AUSTIN, Texas (AP) -- The focus of Texas Gov. Greg Abbott's meetings on school safety and mass shootings is shifting to those who have been closest to the recent violence, including students, surviving victims and even one person who grabbed a gun and fought back.
Abbott called for the meetings after last week's attack at Santa Fe High School. Following two days of hearing from education officials, law enforcement, mental health experts and gun control and gun rights groups, Thursday's meeting will include more than 30 people who can provide personal accounts of the attack in Santa Fe, and last November's shooting at a rural church in Sutherland Springs.
Most of those attending are students, families and staff from the Santa Fe shooting. Also invited are two survivors of the church shooting, the church pastor, and Stephen Willeford, who lives across the street from the church and has been hailed as a hero for grabbing a rifle and shooting back at the attacker.
Abbott and Texas are being closely watched for how the state reacts to the violence of recent mass shootings.
The governor is a staunch supporter of gun rights. He has worked to relax the state's gun possession laws in recent years and few expect proposals for any major new restrictions to emerge from this week's meetings.
Texas' reaction to the Santa Fe shooting so far has been in sharp contrast to the response after the Feb. 14 shooting rampage at a high school in Parkland, Florida, that killed 17 people. Three weeks after that massacre, Florida politicians passed a gun-control package after a lobbying campaign led by student survivors of the attack.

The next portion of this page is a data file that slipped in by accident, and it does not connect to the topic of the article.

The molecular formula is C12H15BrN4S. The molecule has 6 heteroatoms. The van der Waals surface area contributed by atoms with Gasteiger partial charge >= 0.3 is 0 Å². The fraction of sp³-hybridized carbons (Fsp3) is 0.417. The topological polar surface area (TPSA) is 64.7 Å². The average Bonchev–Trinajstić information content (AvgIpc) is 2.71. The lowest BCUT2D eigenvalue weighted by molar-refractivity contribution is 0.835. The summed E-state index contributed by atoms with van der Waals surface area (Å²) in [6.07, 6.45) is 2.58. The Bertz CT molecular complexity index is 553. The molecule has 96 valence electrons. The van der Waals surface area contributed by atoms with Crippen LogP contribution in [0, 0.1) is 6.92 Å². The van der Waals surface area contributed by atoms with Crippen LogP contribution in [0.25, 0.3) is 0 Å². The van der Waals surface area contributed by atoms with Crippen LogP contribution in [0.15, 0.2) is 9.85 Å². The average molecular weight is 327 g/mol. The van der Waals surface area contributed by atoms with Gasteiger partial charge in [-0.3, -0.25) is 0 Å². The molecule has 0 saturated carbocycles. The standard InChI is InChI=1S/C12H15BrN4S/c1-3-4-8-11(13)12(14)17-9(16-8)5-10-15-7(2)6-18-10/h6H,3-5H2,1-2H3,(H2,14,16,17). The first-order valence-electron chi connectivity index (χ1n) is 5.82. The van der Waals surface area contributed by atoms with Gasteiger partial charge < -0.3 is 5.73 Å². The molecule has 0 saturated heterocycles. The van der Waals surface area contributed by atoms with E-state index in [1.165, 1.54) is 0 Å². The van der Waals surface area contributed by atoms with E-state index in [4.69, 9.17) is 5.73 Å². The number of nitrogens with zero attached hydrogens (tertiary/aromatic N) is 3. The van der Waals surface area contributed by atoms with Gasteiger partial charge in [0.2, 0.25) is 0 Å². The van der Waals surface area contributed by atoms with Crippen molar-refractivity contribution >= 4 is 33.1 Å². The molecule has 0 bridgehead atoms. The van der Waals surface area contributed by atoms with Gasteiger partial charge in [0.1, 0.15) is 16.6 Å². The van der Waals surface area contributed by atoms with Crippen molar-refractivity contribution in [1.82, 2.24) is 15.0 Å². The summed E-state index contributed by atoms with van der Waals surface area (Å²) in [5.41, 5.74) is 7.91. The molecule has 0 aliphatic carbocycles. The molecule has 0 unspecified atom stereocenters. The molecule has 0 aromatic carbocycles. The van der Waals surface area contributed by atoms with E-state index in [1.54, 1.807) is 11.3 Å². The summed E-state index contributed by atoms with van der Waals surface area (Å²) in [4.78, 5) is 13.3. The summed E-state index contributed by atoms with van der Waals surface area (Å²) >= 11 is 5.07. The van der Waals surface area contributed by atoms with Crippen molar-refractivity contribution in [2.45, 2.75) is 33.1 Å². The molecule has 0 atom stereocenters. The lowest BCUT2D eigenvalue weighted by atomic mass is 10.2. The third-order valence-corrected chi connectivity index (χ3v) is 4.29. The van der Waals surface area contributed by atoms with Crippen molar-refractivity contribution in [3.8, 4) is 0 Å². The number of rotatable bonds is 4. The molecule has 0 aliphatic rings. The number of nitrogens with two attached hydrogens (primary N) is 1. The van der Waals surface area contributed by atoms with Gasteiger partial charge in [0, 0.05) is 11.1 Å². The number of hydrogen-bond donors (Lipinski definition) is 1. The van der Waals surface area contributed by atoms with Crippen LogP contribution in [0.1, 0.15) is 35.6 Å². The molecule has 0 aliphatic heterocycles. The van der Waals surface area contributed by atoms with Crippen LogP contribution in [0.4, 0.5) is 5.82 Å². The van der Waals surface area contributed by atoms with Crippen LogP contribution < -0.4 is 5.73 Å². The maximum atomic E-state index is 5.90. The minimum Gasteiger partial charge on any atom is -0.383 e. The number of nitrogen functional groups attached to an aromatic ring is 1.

In Texas, the Republican leadership has called for arming more teachers, "hardening" campuses with more security, and limiting access to and from schools. Abbott has resisted calls from a handful of state lawmakers to call the Legislature into special session to address gun violence and school safety.
Callie Wylie, a 16-year-old Santa Fe High student, and her father are among those meeting with Abbott on Thursday. On Monday, she was standing at a memorial for the victims when she told The Associated Press that the violence is not a "gun problem."
"Something needs to happen," Wylie said. "But I don't think at this time people need to be pushing politics on us and telling us, 'Oh, this is gun control.'"
But Rhonda Hart, a military veteran whose daughter Kimberly Vaughan was killed at Santa Fe, said Texas should make it much harder to buy and own guns. She is not among those listed for the meeting with Abbott.
"You should have to wait a week, have counseling, and walk through lines of protesters who tell you you're a murderer" to buy a gun, Hart said Wednesday.